Hello!

Welcome to The Epic! I am launching this blog as a manifesto for and a guide to living well. The title and motto of the blog are taken from the Epicureans, at least some of whom believed in the notion that not one minute of the future was guaranteed to them and that as a result they had the duty to live life to its fullest every moment.

I believe in discovering fun and pleasurable things wherever I find myself each day and I am told I have a knack for unearthing them. My hope is that by sharing in my pleasures and some of my ways of finding them you will begin to collect all the riches that lie in the moments of your life. They are there. Take them! All our lives should be.....Epic.

Thursday, October 30, 2008

A Ball In The Weeds

My Dad was a golf professional. A caddy before that. He always used to say that when you were looking for your ball in the rough you had to expect to see it everywhere you looked. If you did that, the chances were you would discover it. A very Epic attitude now that I think about it.

So it is with dining. It is fairly easy to find a great meal in most major cities. You look. Listen. Use your instincts. Voila. I find that in small places however I am often overcome by the pastoral vibe. I have to remind myself to "look for the ball." Failure to do this often produces a boring dining experience. Or a horrid one. The important thing is to use the same Epic tools to look for fun and good things no matter where you are or no matter how bleak the landscape may appear to be. Do not fall prey to the "can't be anything here" trap. Because the truth is, there usually is something delightful just waiting to be discovered. With the correct attitude, the search is half the fun.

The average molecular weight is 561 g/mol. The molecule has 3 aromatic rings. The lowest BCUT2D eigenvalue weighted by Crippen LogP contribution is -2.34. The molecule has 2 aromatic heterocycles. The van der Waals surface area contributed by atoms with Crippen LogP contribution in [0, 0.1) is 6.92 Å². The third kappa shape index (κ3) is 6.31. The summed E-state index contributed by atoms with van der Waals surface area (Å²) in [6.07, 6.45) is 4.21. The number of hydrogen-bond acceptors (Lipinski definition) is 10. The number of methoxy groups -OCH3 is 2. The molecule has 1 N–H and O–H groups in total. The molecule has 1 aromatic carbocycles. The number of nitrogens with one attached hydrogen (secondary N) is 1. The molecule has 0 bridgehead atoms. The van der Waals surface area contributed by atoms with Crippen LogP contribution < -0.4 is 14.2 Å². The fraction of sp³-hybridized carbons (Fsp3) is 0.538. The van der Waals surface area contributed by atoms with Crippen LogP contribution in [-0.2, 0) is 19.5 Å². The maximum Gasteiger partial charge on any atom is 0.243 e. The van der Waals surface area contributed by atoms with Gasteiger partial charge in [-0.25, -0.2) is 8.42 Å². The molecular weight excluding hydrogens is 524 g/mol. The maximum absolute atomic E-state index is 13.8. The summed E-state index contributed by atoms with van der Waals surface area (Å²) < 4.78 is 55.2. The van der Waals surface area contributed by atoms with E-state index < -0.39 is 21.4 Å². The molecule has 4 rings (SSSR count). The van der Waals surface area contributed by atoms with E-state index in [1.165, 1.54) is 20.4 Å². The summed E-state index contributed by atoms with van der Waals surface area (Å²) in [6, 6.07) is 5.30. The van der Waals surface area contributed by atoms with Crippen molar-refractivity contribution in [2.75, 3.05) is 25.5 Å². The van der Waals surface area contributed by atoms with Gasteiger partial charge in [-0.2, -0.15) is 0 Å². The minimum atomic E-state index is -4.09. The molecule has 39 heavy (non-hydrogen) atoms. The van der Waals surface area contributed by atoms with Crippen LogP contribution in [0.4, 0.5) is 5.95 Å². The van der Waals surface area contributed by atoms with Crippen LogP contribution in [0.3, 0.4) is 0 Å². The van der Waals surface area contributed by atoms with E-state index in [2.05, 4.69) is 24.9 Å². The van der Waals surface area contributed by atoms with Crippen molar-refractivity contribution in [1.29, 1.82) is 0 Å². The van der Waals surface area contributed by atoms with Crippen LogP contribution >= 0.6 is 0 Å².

Recently, I found myself in Kingsport, Tennessee. My nerves somewhat jangled. By the airplane which delivered me there. That boarded from the aft. WAY aft. Picture where the tail attaches to the fuselage. With the wing over the TOP of the cabin. Like this:



I felt like a paratrooper. Which for me is not a happy feeling. Anyhow, having survived the flight I discovered that the area of northeast Tennessee is just gorgeous. Reminiscent of my beloved Shenandoah Valley in Virginia. But certainly not urban. Not a whole lot happening. Apparently not an Epic-worthy restaurant in sight. And when I have an experience like a paratrooper flight I get HUNGRY. Consider it the need to re-celebrate life if you will. Or the re-entry into life. With no place to conduct the culinary celebration.